28 Austin St., Newtonville
Engine 6 Newton Housing Advocates: How We Got Started
In April of 2013, Metro West Collaborative Development and the Pine Street Inn, submitted a proposal to preserve the historic Engine 6 firehouse in Waban by creating affordable studio apartments for nine chronically homeless individuals and one live-in supervisor. The proposal had been invited by the City’s Housing staff, who were concerned that federal grant money from HUD—CDBG and HOME funds—was going unused.
The Engine 6 firehouse proposal was thoroughly vetted and received the unanimous endorsement of both the Newton Housing Partnership and the Newton Planning and Development Board. The Planning Board voted to approve the requested funding on June 3, 2013. The proposal then entered the required 30-day period of public comment, which would have ended on July 2, at which point the Mayor would make the final decision on funding.
On June 25, 2013—a full week before July 2—Mayor Setti Warren announced he would not release the necessary funds. “For an affordable housing project to move forward anywhere in the city,” he wrote unaccountably, “I believe it is essential that we first allow for an appropriate period of time for our residents to be heard.
Loud, angry voices opposed to the plans for the Engine 6 firehouse, largely expressing fears about safety and property values, had dominated neighborhood meetings on June 10 and 20. But they were not the only voices to be heard.
Support for the proposal was rapidly gaining momentum when Mayor Warren made his sudden decision. Many neighbors and other Newton residents were looking forward to learning more at a third meeting, scheduled to take place in the City Council chambers on June 27, 2013, when Metro West and Pine Street would respond to questions raised earlier. The City canceled that meeting.
Throughout the summer of 2013, in letters to the Mayor and letters to the editor of the Newton TAB, supporters of affordable housing and the Engine 6 proposal tried to persuade the Mayor to reopen public review of the project and reconsider his decision.
On September 23, we hosted a public program, “Engine 6: The Voice of Support,” at the Eliot Church of Newton, and invited the Mayor and his staff to attend. None did.
Two hundred people turned out to hear presentations by the Pine Street President; the medical director of Boston Health Care for the Homeless Program; a psychiatrist who treats the homeless; two residents of Pine Street supportive housing; and a Pine Street housing neighbor.
This led to a petition signed by over 265 Newton residents, but the Mayor remained immovable. Metro West’s option to purchase the Engine 6 property expired on October 3, 2013.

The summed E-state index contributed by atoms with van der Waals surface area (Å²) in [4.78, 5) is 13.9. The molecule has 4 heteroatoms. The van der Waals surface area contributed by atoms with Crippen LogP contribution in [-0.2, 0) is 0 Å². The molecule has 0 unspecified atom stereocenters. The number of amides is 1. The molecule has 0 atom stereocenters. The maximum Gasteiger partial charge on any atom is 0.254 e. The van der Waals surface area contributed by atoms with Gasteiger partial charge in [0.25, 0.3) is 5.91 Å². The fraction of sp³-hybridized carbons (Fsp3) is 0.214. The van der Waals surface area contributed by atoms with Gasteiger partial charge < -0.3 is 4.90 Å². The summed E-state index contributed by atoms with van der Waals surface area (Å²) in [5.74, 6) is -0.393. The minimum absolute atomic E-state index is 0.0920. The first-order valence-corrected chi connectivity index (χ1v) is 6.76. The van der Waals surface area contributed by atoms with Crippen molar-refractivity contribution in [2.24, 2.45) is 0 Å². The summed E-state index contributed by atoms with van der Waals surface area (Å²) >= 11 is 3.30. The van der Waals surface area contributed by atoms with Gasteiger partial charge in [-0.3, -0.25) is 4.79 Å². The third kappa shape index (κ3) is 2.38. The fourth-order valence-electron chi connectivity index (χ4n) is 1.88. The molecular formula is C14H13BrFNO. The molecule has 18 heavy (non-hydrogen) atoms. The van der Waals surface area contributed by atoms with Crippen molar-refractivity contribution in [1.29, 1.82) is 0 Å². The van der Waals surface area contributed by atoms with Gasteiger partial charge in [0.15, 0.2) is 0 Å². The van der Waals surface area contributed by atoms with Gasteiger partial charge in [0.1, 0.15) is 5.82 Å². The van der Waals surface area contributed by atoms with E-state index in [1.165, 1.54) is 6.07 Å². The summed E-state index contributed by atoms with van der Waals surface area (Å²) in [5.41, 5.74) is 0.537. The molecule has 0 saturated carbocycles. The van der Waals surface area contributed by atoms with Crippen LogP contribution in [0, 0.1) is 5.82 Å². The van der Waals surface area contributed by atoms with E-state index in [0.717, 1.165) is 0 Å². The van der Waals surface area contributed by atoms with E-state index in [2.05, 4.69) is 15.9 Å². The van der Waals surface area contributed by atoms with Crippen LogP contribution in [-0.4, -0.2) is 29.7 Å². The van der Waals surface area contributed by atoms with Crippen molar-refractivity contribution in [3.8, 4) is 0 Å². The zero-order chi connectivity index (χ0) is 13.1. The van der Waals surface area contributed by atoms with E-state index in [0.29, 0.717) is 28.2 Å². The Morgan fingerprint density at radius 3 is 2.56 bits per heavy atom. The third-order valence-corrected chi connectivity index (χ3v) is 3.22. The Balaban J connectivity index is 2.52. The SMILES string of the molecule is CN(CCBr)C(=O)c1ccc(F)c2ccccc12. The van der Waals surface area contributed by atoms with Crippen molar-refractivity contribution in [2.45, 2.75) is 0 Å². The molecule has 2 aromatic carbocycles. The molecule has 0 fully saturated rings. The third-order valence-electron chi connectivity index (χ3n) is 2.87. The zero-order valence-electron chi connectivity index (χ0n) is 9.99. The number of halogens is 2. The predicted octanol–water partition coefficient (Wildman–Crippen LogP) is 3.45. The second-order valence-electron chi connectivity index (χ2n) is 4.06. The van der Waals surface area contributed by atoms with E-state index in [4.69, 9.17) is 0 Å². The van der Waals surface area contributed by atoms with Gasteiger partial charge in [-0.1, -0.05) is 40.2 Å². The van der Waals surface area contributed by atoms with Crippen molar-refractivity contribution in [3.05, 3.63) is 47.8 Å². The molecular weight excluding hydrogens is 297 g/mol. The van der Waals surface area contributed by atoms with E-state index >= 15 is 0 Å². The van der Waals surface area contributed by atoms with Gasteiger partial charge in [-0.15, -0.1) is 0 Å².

A private developer then purchased the Engine 6 firehouse and converted it into three luxury townhomes.
On October 29, 2013, a group of Engine 6 housing supporters filed an administrative complaint with HUD. We were joined by the Disability Law Center, Inc., and the Fair Housing Center of Greater Boston. The complaint alleged that the City’s actions not to fund the Engine 6 proposal constituted unlawful discrimination against persons with disabilities, in violation of the Fair Housing Act, the Americans with Disabilities Act, and other federal anti-discrimination laws.
It also requested that HUD’s Office of Community Planning and Development review Newton’s compliance with its own five-year Consolidated Plan, which the City must submit to HUD in order to receive federal housing funds, and which includes a Citizen Participation Plan. The then current plan (FY11-15) specified increasing permanent supportive housing for the chronically homeless as a high priority.
In December of 2013, HUD began an investigation of our complaint. Approximately six months later, we entered into protracted settlement negotiations. In May of 2015, the Engine 6 supporters and the other complainants entered into a Conciliation Agreement with HUD and the City of Newton, which required the City to create nine to twelve units of permanent supportive housing for the same number of chronically homeless individuals by May 12, 2020.
Although the deadline in the Conciliation Agreement was not met, the City met its obligation under the Agreement with nine apartments in the expansion of the Golda Meir House near the Woodland T station in Waban, near the site of the Engine 6 firehouse. The nine units will be without age restrictions for individuals with disabilities who have experienced chronic homelessness. Supportive services will be provided, as in the original Engine 6 proposal.